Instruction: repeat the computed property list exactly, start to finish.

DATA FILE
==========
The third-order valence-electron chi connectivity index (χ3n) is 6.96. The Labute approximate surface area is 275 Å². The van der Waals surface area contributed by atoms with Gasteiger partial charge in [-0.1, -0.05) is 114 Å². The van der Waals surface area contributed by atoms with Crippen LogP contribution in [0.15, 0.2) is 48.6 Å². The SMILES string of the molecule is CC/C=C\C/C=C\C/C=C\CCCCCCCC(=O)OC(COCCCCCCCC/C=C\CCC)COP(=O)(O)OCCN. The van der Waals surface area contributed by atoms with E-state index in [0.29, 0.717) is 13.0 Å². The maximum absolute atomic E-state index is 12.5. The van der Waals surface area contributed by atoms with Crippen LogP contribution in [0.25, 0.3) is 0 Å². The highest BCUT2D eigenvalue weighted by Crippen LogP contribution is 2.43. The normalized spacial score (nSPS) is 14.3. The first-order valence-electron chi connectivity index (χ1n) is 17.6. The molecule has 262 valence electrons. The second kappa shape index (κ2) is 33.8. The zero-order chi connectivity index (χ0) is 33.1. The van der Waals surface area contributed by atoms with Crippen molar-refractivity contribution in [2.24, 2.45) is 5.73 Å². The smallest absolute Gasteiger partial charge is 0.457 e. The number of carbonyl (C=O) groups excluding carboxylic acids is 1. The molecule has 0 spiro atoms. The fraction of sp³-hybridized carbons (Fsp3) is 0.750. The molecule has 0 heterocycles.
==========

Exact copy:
The third-order valence-electron chi connectivity index (χ3n) is 6.96. The Labute approximate surface area is 275 Å². The van der Waals surface area contributed by atoms with Gasteiger partial charge in [-0.1, -0.05) is 114 Å². The van der Waals surface area contributed by atoms with Crippen LogP contribution in [0.15, 0.2) is 48.6 Å². The SMILES string of the molecule is CC/C=C\C/C=C\C/C=C\CCCCCCCC(=O)OC(COCCCCCCCC/C=C\CCC)COP(=O)(O)OCCN. The van der Waals surface area contributed by atoms with E-state index in [0.29, 0.717) is 13.0 Å². The maximum absolute atomic E-state index is 12.5. The van der Waals surface area contributed by atoms with Crippen LogP contribution in [0.25, 0.3) is 0 Å². The highest BCUT2D eigenvalue weighted by Crippen LogP contribution is 2.43. The normalized spacial score (nSPS) is 14.3. The first-order valence-electron chi connectivity index (χ1n) is 17.6. The molecule has 262 valence electrons. The second kappa shape index (κ2) is 33.8. The zero-order chi connectivity index (χ0) is 33.1. The van der Waals surface area contributed by atoms with Crippen molar-refractivity contribution in [2.24, 2.45) is 5.73 Å². The smallest absolute Gasteiger partial charge is 0.457 e. The number of carbonyl (C=O) groups excluding carboxylic acids is 1. The molecule has 0 spiro atoms. The fraction of sp³-hybridized carbons (Fsp3) is 0.750. The molecule has 0 heterocycles.